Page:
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NC State Extension

NC Farmland at Risk

North Carolinians love the phrase – Murphy to Manteo – to describe their beloved state that spans Coastal Plain, Piedmont, and Mountain physiographic regions and all the associated ecosystem. North Carolina is blessed with a broad range of agricultural growing environments and it grows over xx crops 5,947,713 in its 100 counties from Cherokee to Currituck!

A recent report by American Farmland Trust, Farms Under Threat: The State of the States, shares actionable information on the location and quality of agricultural land, the threats posed by development, and state-level policies that can help protect farmland and ranchland. This first-of-its-kind assessment was created by American Farmland Trust and Conservation Science Partners to empower farmers, citizens, and policymakers to protect the agricultural land base. We invite you to explore the information presented here and then take action by advocating for farms and farmers in your county or state.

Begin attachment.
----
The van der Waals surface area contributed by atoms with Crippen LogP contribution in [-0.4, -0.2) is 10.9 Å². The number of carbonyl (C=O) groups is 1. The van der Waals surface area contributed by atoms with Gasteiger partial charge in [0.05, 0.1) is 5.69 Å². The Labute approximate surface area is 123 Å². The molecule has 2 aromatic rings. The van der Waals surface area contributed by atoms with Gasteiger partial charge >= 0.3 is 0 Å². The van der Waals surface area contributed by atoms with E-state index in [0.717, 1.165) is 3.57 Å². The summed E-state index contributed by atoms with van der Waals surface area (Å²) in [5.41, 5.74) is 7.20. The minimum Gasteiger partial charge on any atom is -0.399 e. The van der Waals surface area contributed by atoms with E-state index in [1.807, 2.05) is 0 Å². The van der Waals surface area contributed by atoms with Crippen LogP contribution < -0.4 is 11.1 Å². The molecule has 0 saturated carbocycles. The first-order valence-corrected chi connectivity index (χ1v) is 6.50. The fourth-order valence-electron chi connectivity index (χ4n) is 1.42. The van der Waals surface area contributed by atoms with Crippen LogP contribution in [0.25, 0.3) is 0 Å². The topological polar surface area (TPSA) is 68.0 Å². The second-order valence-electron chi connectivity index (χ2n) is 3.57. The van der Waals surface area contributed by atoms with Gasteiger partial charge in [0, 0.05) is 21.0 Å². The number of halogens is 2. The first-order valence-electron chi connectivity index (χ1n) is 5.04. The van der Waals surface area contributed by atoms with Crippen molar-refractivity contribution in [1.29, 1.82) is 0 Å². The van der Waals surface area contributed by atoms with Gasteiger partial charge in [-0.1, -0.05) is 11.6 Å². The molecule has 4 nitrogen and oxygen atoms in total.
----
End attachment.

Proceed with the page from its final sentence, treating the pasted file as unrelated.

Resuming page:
North Carolina Agricultural Land Conversion Highlight Summary

Agricultural Land Protection Scorecard Highlight Summary

For a deeper dive into the report and data, and to explore the maps, visit the Spatial Mapping, Policy Scorecard, or Call to Action sections of this site. See this guidance on how to navigate these pages.

The Agricultural Land Protection (ALP) Scorecard is a state-by-state analysis of policies and programs that address the loss of farmland to development. Intended to inform decision-making and legislative action, it assesses state actions, measures their performance, and highlights effective aspects of the following programs and policies:

  1. Purchase of agricultural conservation easement programs (PACE)
  2. Land use planning and growth management
  3. Property tax relief for agricultural land
  4. Agricultural district programs
  5. Farm Link programs
  6. State leasing programs

Additional relevant statewide information includes the Local Farms & Food Profiles for each county in North Carolina, based on 2017 and 2012 USDA Ag Census data and developed by NC FarmLink along with the Local Food Program, and the Center for Environmental Farming Systems.